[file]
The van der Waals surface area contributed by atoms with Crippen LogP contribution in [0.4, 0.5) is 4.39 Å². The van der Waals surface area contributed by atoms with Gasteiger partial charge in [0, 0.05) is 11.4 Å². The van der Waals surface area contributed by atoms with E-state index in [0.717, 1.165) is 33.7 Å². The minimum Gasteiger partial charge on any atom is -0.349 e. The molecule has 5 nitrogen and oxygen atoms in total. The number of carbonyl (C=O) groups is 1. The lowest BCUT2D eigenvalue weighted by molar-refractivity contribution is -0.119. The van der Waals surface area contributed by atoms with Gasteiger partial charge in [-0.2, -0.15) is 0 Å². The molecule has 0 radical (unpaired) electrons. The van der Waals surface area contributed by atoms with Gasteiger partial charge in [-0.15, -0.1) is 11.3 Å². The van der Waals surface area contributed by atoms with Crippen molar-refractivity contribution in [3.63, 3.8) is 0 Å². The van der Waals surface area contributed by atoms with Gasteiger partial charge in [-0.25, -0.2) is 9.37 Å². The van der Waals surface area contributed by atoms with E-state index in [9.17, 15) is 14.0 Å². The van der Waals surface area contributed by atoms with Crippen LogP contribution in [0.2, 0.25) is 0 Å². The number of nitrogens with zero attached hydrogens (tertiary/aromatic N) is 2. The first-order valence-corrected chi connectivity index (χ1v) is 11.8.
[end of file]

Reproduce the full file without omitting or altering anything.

The van der Waals surface area contributed by atoms with Crippen LogP contribution in [0.4, 0.5) is 4.39 Å². The van der Waals surface area contributed by atoms with Gasteiger partial charge in [0, 0.05) is 11.4 Å². The van der Waals surface area contributed by atoms with E-state index in [0.717, 1.165) is 33.7 Å². The minimum Gasteiger partial charge on any atom is -0.349 e. The molecule has 5 nitrogen and oxygen atoms in total. The number of carbonyl (C=O) groups is 1. The lowest BCUT2D eigenvalue weighted by molar-refractivity contribution is -0.119. The van der Waals surface area contributed by atoms with Gasteiger partial charge in [-0.2, -0.15) is 0 Å². The molecule has 0 radical (unpaired) electrons. The van der Waals surface area contributed by atoms with Gasteiger partial charge in [-0.15, -0.1) is 11.3 Å². The van der Waals surface area contributed by atoms with Crippen molar-refractivity contribution in [3.63, 3.8) is 0 Å². The van der Waals surface area contributed by atoms with Gasteiger partial charge in [-0.25, -0.2) is 9.37 Å². The van der Waals surface area contributed by atoms with E-state index in [9.17, 15) is 14.0 Å². The van der Waals surface area contributed by atoms with Crippen LogP contribution in [0.2, 0.25) is 0 Å². The number of nitrogens with zero attached hydrogens (tertiary/aromatic N) is 2. The first-order valence-corrected chi connectivity index (χ1v) is 11.8.